One of the books that a friend recommended to me to read which has since gone on to knock me sideways is Basic Christianity by John R.W. Stott. I first read this book about two years ago, and it has thus far managed to inspire more than a few pages of journal notes and ideas. One of the reasons for that is not only does the book come across – to me – as an outstanding primer/”101” text for the Christian faith, but parts of the text manage to reframe my understanding of the Ten Commandments.
Yeah. Those ten. The ones which are hotly debated and contested about if they should be on public display, when the real argument is if those who argue so voraciously for them actually hold to the principles of them in their private lives.
Now, if you were to ask anyone who is a Christian what the Ten Commandments actually state, chances are they’d get most of them right. We’ve learned to say them by rote, boiling their essences down to one sentence each: “Thou shalt not kill;” “Thou shalt not have no other gods before me;” “Thou shalt not covet thy neighbor’s whatever.” However, if you really stop to look at and read them in their entirety, they say (and infer) a lot more than “Thou shalt not.” They express more in each verse about WHY thou shalt not or shalt doest whatever rather than the actual “what” thou shalt or shalt not do.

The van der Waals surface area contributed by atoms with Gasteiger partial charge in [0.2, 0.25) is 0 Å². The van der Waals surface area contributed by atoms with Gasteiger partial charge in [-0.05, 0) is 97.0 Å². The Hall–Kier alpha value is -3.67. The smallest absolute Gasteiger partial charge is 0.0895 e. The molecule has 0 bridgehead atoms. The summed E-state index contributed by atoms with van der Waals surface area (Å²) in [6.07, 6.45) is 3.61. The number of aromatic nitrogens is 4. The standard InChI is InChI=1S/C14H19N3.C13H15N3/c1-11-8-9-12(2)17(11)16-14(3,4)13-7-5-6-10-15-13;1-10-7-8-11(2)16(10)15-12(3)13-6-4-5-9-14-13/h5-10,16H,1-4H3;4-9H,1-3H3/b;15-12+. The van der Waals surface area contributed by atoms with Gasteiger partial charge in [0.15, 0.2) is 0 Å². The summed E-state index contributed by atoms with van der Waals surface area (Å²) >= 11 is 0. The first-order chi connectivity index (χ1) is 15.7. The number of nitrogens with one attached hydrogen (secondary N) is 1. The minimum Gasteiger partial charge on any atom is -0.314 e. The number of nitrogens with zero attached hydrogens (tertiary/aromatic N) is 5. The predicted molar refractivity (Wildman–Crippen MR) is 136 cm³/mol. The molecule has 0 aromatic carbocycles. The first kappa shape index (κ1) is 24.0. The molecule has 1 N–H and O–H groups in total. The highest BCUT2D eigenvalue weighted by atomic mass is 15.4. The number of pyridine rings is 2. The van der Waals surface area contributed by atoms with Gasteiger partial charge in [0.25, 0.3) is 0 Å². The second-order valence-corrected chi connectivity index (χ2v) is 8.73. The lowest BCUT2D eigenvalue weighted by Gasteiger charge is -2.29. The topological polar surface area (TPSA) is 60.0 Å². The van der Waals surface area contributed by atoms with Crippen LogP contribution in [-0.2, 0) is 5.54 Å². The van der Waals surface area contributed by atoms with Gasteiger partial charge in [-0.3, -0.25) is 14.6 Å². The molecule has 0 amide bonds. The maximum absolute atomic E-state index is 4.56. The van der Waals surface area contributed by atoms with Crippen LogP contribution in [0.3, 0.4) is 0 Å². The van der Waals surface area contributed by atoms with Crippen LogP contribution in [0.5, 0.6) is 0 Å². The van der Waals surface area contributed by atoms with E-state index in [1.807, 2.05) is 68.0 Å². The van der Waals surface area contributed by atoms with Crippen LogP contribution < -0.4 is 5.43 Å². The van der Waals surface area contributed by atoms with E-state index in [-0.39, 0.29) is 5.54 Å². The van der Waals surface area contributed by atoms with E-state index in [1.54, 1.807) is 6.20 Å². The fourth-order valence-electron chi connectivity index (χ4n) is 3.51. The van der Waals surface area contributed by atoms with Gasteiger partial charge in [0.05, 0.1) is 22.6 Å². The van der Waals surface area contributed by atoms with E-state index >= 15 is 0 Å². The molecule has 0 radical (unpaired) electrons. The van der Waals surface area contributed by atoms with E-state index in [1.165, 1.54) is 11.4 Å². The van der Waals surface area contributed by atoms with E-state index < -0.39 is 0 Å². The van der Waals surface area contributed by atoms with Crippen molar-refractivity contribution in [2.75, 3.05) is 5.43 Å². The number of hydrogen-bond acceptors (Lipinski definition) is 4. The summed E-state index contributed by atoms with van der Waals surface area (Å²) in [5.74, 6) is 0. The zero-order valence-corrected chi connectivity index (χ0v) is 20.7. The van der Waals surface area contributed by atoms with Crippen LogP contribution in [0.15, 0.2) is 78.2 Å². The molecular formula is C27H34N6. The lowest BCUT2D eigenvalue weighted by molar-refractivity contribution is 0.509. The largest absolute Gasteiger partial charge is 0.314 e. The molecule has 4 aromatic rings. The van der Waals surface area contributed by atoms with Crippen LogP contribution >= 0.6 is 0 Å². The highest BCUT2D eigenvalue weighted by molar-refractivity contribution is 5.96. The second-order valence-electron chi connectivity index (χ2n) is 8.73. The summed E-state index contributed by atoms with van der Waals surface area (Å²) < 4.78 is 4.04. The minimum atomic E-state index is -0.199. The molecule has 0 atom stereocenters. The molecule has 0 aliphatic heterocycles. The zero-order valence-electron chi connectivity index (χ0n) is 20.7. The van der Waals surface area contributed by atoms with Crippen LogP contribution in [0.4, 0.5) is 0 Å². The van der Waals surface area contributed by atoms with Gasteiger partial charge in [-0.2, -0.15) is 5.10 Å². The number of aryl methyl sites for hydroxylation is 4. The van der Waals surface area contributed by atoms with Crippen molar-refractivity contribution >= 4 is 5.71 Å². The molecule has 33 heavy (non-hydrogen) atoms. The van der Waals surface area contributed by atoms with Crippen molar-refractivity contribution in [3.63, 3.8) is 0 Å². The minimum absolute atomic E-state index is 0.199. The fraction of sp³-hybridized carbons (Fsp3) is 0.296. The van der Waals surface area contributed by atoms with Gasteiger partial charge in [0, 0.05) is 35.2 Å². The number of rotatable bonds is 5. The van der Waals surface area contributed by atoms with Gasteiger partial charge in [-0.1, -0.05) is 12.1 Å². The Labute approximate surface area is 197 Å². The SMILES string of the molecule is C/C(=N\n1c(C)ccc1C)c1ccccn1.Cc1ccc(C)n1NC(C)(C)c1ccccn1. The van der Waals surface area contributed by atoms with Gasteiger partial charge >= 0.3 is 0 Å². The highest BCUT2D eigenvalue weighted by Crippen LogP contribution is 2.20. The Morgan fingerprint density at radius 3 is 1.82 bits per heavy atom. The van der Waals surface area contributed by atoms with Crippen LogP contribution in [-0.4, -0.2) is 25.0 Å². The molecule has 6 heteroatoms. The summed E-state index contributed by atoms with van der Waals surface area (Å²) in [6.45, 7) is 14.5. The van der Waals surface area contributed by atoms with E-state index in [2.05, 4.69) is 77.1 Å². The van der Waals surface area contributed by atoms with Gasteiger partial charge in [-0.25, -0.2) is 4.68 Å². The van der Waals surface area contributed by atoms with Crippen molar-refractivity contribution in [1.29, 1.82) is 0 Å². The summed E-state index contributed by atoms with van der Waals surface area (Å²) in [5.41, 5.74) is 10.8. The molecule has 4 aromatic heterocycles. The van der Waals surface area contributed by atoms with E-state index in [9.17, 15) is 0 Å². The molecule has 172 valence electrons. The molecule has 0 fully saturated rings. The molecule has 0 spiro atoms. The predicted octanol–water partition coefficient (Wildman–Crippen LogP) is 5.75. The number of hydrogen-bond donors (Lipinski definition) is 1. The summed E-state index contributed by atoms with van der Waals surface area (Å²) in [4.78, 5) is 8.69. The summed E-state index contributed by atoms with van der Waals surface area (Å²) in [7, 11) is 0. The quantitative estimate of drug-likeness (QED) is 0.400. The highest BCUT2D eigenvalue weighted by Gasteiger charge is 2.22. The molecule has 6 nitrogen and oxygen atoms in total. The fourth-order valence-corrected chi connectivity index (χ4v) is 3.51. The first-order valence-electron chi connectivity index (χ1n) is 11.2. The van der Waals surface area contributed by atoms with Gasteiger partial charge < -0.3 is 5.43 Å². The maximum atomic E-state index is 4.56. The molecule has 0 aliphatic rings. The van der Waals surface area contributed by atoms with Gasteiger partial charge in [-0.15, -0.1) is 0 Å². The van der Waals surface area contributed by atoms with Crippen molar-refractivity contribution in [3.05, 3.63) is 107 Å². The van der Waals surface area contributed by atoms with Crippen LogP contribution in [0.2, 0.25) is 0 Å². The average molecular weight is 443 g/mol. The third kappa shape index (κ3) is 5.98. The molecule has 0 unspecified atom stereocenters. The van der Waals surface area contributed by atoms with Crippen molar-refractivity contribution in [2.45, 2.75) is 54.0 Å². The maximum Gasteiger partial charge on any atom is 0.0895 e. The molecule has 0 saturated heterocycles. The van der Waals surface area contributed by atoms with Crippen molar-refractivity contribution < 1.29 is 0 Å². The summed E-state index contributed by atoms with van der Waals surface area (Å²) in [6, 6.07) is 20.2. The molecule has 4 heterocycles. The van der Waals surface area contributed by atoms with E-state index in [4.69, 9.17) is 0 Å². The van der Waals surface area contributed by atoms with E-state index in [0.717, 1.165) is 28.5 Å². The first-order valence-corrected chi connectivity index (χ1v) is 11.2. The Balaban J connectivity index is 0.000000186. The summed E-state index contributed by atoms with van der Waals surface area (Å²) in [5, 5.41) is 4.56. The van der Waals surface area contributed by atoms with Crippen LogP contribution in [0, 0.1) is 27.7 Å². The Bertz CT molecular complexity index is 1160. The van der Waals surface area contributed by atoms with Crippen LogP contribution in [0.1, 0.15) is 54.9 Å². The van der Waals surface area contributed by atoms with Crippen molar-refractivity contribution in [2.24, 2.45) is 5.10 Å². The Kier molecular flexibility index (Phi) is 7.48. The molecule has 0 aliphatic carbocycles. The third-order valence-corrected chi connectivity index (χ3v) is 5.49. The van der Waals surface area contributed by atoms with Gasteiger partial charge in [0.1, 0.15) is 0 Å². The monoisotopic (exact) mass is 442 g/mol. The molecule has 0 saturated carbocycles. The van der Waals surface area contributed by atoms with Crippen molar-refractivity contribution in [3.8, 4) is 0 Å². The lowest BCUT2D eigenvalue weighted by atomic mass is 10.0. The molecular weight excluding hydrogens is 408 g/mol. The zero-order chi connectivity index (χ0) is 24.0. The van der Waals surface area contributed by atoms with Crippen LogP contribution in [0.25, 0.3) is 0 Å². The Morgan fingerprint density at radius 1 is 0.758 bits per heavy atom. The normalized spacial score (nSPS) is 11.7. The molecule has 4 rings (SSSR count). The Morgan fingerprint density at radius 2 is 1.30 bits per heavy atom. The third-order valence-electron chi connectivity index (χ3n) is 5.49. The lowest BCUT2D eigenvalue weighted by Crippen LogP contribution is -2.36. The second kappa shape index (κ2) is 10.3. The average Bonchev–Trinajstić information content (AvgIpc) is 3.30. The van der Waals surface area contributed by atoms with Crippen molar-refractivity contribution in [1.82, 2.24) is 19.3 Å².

Especially the Sabbath.
Looking at Exodus 20:8-11, there are four – count ‘em; FOUR – verses explaining about the Sabbath, why it is holy, why we should keep it, and how we should keep it. Four. Verses. This is such an important concept that God felt it necessary to go into more depth and explanation about the rest that we need more than anything else He felt we should or should not do.
Don’t kill? Simple enough commandment.
Don’t lie? Simple enough commandment.
Take a day and reflect? Whoa hey now.
Makes you wonder exactly what it must have been like out in the wilderness, and what the heck they were up to all the time.
It makes you wonder what was going on in a period that we would call simpler, less complicated, and less demanding that God would take so much time to explain why we need to take so much time away from letting time take up so much of our time.
If we think we’re busy now, then it must have been equally as comparatively simple to let time slip away from doing what matters – resting – while the Israelites were wandering out in the desert.
Without modern conveniences.
So the next time you convince yourself that you’ll rest “tomorrow,” or that you’ll do something for yourself “later,” or you’ll get around to reading the Bible or spending time with other people “sometime soon,” ask yourself what exactly is distracting you in your own wilderness.
And if you need me, I’ll be over here, holding a mirror up to my own face about this.